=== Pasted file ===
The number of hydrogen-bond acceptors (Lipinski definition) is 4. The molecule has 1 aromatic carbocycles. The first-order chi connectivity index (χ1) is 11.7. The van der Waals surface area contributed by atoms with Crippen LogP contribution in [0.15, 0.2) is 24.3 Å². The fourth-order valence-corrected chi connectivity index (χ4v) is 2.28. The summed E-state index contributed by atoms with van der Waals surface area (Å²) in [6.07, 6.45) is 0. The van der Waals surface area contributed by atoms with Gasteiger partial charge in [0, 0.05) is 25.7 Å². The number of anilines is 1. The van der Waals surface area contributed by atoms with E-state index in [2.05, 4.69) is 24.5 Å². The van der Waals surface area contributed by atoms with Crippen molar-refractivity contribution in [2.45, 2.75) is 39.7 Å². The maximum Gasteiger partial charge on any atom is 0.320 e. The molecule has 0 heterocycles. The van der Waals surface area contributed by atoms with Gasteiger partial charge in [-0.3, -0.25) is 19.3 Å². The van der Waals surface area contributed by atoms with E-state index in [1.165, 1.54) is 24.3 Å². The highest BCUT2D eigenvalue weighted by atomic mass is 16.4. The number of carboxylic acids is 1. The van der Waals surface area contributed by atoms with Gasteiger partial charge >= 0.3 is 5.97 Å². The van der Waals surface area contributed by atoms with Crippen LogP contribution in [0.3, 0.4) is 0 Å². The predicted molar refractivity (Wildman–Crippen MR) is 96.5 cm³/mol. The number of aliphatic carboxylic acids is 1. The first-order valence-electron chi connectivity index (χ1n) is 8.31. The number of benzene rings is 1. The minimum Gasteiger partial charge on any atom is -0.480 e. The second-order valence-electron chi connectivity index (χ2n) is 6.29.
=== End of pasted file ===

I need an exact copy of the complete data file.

The number of hydrogen-bond acceptors (Lipinski definition) is 4. The molecule has 1 aromatic carbocycles. The first-order chi connectivity index (χ1) is 11.7. The van der Waals surface area contributed by atoms with Crippen LogP contribution in [0.15, 0.2) is 24.3 Å². The fourth-order valence-corrected chi connectivity index (χ4v) is 2.28. The summed E-state index contributed by atoms with van der Waals surface area (Å²) in [6.07, 6.45) is 0. The van der Waals surface area contributed by atoms with Gasteiger partial charge in [0, 0.05) is 25.7 Å². The number of anilines is 1. The van der Waals surface area contributed by atoms with E-state index in [2.05, 4.69) is 24.5 Å². The van der Waals surface area contributed by atoms with Crippen molar-refractivity contribution in [2.45, 2.75) is 39.7 Å². The maximum Gasteiger partial charge on any atom is 0.320 e. The molecule has 0 heterocycles. The van der Waals surface area contributed by atoms with Gasteiger partial charge in [-0.3, -0.25) is 19.3 Å². The van der Waals surface area contributed by atoms with E-state index in [1.165, 1.54) is 24.3 Å². The highest BCUT2D eigenvalue weighted by atomic mass is 16.4. The number of carboxylic acids is 1. The van der Waals surface area contributed by atoms with Gasteiger partial charge >= 0.3 is 5.97 Å². The van der Waals surface area contributed by atoms with Crippen LogP contribution in [0.3, 0.4) is 0 Å². The predicted molar refractivity (Wildman–Crippen MR) is 96.5 cm³/mol. The number of aliphatic carboxylic acids is 1. The first-order valence-electron chi connectivity index (χ1n) is 8.31. The number of benzene rings is 1. The minimum Gasteiger partial charge on any atom is -0.480 e. The second-order valence-electron chi connectivity index (χ2n) is 6.29.